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I am creating a dockerfile that runs a custom application that is tied to a specific version of Java.

I'm using a centos7 base image because that's what an article I was referring to was using and because I have to use something, so that's as good as any. I honestly don't care what userland I'm using. The point of this image is the software being hosted, the Linux distribution itself is just a means to an end - importantly, the JDK will not be used by other applications or users.

As stated, my application is tied to the specific version of Java that I am using - any update to the Java version will require a full regression test of the software with that specific version before it is released.

The article I was following started out with the relevant dockerfile JDK install parts looking like this:

FROM centos:centos7
RUN yum makecache \
    && yum update -y \
    && yum install -y \
    java-1.8.0-openjdk-devel \
    && yum clean all

That's not specific enough, any time the images is build it will get a random version of Java, which is not what I want, I need a specific version of Java.

I changed the docker file to look like this:

FROM centos:centos7
RUN yum makecache \
    && yum update -y \
    && yum install -y \
    java-1.8.0-openjdk-devel-1.8.0.65-3.b17.el7 \
    && yum clean all

And the docker image was building fine. That was in December.

This week, I needed to make a small change to a different part of the software and rebuild a new version of the image, but the image build now fails.

The build fails now because that specific version of the java package is no longer available (at least, I think that's what it's telling me):

Error: Package: 1:java-1.8.0-openjdk-1.8.0.65-3.b17.el7.x86_64 (base)
Requires: java-1.8.0-openjdk-headless = 1:1.8.0.65-3.b17.el7
Available: 1:java-1.8.0-openjdk-headless-1.8.0.65-3.b17.el7.x86_64 (base)
java-1.8.0-openjdk-headless = 1:1.8.0.65-3.b17.el7
Installing: 1:java-1.8.0-openjdk-headless-1.8.0.71-2.b15.el7_2.x86_64 (updates)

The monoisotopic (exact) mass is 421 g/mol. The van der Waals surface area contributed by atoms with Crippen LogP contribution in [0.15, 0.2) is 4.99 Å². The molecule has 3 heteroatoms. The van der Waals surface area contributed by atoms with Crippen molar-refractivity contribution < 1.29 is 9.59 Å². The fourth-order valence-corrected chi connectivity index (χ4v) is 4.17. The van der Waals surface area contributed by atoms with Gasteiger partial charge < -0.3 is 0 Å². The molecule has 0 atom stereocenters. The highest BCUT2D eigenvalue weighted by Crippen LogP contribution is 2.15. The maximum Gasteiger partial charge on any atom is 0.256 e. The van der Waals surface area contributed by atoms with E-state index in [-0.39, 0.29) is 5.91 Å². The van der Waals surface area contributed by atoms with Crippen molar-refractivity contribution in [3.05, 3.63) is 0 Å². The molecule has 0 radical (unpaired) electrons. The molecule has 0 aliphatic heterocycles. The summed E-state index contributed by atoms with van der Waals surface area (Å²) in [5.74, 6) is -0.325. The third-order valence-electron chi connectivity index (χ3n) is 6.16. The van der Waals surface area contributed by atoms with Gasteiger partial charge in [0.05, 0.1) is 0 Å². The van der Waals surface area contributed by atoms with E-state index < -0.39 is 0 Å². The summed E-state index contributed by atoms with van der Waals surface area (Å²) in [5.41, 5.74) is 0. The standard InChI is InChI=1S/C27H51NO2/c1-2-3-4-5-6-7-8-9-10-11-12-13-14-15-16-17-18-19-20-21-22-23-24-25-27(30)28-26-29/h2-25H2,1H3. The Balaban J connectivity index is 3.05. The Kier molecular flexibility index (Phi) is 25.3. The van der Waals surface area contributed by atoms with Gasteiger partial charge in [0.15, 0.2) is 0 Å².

java-1.8.0-openjdk-headless = 1:1.8.0.71-2.b15.el7_2

How can I rebuild my dockerfile so that I can always use a specific version of Java (in this example, I want the version of java to be 1.8.0 update 65)?

A negative answer is fine - if the various Linux packaging mechanisms in general don't want people to use their repositories like this, that's Ok - I can always package my own version of the JDK as a zip file and just unpack that somewhere inside the environment as part of the image build, but that's a bunch of hassle that I'd prefer not to have to do.

How do other people do this? Is there a different way of installing the JDK so that I can have a recent version of the OS distribution with latest updates (as defined by the base image in the FROM clause and the yum update) but install a specific version of the JDK?

Is there a Linux version more suited to this kind of requirement (I'm not wedded to CentOS, the userland Linux distribution is not particularly important to me)?

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  • Would yum-versionlock by usable with Docker? Feb 18, 2016 at 2:11
  • 1
    @AaronCopley I don't think so. versionlock appears to be focused on making sure the version stays where it is the next time you run update - but I'm actually concerned about making the initial install command not fail once the repository has moved on to a new version. I don't plan on ever running yum update on that particular environment ever again. When the environment needs new updates, a new docker image will be built (and I want that image to be using the exact same version of the JDK as it's using now).
    – Shorn
    Feb 18, 2016 at 2:57
  • 1
    Sorry, I think I misunderstood. You can see the version you are requesting is in base and it's installing from updates for whatever reason. Try yum install -y $package --disablerepo=updates Feb 18, 2016 at 3:20
  • 1
    @AaronCopley Yep, that seems to work - thanks! If you make it an answer I'll mark it successful. Or I'll add it myself later.
    – Shorn
    Feb 18, 2016 at 6:13

1 Answer 1

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It looks like it sees the package you want, but for whatever reason is installing from the updates repository.

You can disable the updates repository in your yum command;

yum install -y $package --disablerepo=updates

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